The bar and restaurant sit alongside each other and in the evening the buzz from the standing room only bar seeps into the dining area giving the place a lively vibe. The menu has plenty of fresh, seasonal produce, but it’s not so healthy that you go away hungry. There is plenty of comfort food to help soak up those cocktails you had earlier. The restaurant looks quite different in the morning and without the crush of revelers at the bar the atmosphere is more sedate, making for a smooth ease into the day.
As great as the bar and restaurant are, my favourite space is below decks where there is a whole other level of fun to be had. The highlight is the four-lane 1950s bowling alley – it’s the real deal and was imported from Texas. In the reception area there are backlit bowling balls and vintage bowling shoes.
Also in the basement is a 176-seat private cinema and beside it the Dive bar – which gets its name from the neon diving diva on the wall. The bar is double-height and full of quirky touches. Take the huge “helter skelter” orange juicer – a giant, eight-loop slide filled with oranges that stands to the left of the bar.
Despite the scale of the project, this is a boutique hotel and the luxe modern guest rooms have all the charming attention to detail you’d expect of an intimate property. There are alabaster chandeliers, hand-painted cabinets, 1950s botanical posters, zany wallpaper and quirky mannequins.
If you are staying at the hotel, you can use the guest-only library that is the perfect place to unwind after the buzz of the main bar. There is a small pantry with an honour-system bar and plenty of deep, comfortable sofas. The library is definitely worth browsing. These aren’t books plucked out randomly to fill the shelves – Philip Blackwell, who used to head the bookshop chain Blackwell’s, selected them. Like everything at Ham Yard, it’s about attention to detail. Not fastidious detail, but a careful hand with a quirky eye and a burning desire to have fun. This is a place to kickback and let your hair down.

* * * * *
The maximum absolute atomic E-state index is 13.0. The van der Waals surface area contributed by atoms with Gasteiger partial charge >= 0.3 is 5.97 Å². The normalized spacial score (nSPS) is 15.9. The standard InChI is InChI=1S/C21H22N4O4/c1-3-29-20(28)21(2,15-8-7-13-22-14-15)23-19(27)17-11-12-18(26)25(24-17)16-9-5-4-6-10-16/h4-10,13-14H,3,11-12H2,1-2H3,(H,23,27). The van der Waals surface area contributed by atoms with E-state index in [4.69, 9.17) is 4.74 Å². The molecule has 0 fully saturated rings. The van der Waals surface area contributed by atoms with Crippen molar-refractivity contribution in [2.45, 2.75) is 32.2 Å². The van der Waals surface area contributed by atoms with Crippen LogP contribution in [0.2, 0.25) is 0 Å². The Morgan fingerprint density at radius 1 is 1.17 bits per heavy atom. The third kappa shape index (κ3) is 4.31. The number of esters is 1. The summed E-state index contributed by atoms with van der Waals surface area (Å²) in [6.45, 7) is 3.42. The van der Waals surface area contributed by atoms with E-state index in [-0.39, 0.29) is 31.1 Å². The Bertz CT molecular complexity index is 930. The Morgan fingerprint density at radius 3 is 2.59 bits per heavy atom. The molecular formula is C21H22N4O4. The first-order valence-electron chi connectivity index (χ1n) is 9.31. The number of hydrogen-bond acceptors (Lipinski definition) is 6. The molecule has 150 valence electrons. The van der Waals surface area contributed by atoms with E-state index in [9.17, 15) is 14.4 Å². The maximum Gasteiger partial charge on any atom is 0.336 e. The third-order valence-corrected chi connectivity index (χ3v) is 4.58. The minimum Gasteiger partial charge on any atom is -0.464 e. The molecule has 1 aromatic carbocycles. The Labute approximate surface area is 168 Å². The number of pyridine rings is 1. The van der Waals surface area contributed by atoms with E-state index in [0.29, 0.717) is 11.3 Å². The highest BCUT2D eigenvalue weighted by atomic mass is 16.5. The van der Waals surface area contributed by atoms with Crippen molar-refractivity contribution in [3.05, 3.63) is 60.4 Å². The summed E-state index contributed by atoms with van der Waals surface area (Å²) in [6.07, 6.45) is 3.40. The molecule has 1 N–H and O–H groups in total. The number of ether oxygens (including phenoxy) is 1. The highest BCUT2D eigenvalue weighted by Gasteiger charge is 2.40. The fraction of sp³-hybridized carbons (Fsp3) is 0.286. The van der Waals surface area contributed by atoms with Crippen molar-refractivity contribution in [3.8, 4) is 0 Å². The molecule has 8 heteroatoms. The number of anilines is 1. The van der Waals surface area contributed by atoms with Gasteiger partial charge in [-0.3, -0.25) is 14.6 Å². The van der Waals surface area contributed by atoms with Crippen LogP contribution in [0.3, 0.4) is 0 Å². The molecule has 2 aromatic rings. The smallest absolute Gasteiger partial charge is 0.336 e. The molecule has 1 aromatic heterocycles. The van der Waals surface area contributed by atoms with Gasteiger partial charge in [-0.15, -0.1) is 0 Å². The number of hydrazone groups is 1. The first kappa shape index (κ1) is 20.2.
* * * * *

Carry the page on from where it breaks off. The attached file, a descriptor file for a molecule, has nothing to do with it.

High Holborn might not be the most obvious location for a truly grand hotel, but as the cab turns off the main road and passes through the central carriageway entrance with its domed roof you can’t help but be impressed. Stepping out into the grand courtyard of the Rosewood London there is a real sense of occasion.
Best known for the fabulous Carlyle Hotel in New York, the operators splashed out 85 million pounds on the restoration of the 1914 neoclassical building and standing in the lavish lobby as you check-in you can see where a lot of that money went. Just as it crosses your mind that this might all be rather wonderful and lavish, but perhaps a little dull, there is the sound of birdsong. Not the piped in birdsong that you get in spas, but real birds. It doesn’t take long to locate the source of the chirping. Just past the reception, beside the elevators, is an eight-foot tall bamboo cage filled with budgerigars and finches. It’s just one of many surprises. There is also a hotel dog, a beautiful black Labrador puppy named Pearl.
It’s hard to believe that before the lavish refit this was actually a Marriott. Taiwan-born, New York-based Tony Chi was brought in to reimagine the property and he has imbued it with a very modern, monochrome aesthetic. The colours are muted and the Asian sensibility is everywhere with plenty of black
lacquer and Chinoiserie. Even in the guest bathrooms the tooth mugs are Chinese porcelain.
After the subdued aesthetic of Tony Chi, both luxurious and soothing, it is a sheer joy to enter the Scarfe’s Bar, designed by Martin Brudnizki. Its warmth hits you immediately as though the colour that has been bleached from the rest of the hotel has found its way into this divine watering hole. There is a roaring fire on one side of the room, a jazz singer on the other and in between plenty of deep and inviting sofas and armchairs. The bar takes its name from the renowned political cartoonist Gerald Scarf and there is a large collection of the artist’s original works spread throughout – witty, satirical musings that are sure to entertain should the conversation slide.
Brudnizki is also behind the Holborn Dining Room. As with the bar, there are plenty of bold splashes of red – deep banquet seating, broad bar stools and comfortable booths – and the two long bars are topped with copper. For all its dashing glamour, it’s a comfortable, inviting space and the service is excellent. This is where breakfast is served and the restaurant stays open until 11.30pm serving locally sourced British cuisine.
Of all the new hotels to open in London over the last five years, this one feels the most grand. The lavish restoration has brought out the very best of this magnificent Edwardian building and the contemporary design and artistic details – such as the silver animals sculptures beside each guest room – ensure that grand does not equate with dull. If you want flashy five-star luxury go elsewhere. The Rosewood London, doesn’t do bling, it’s all about very classy comfort. By Kate Whitehead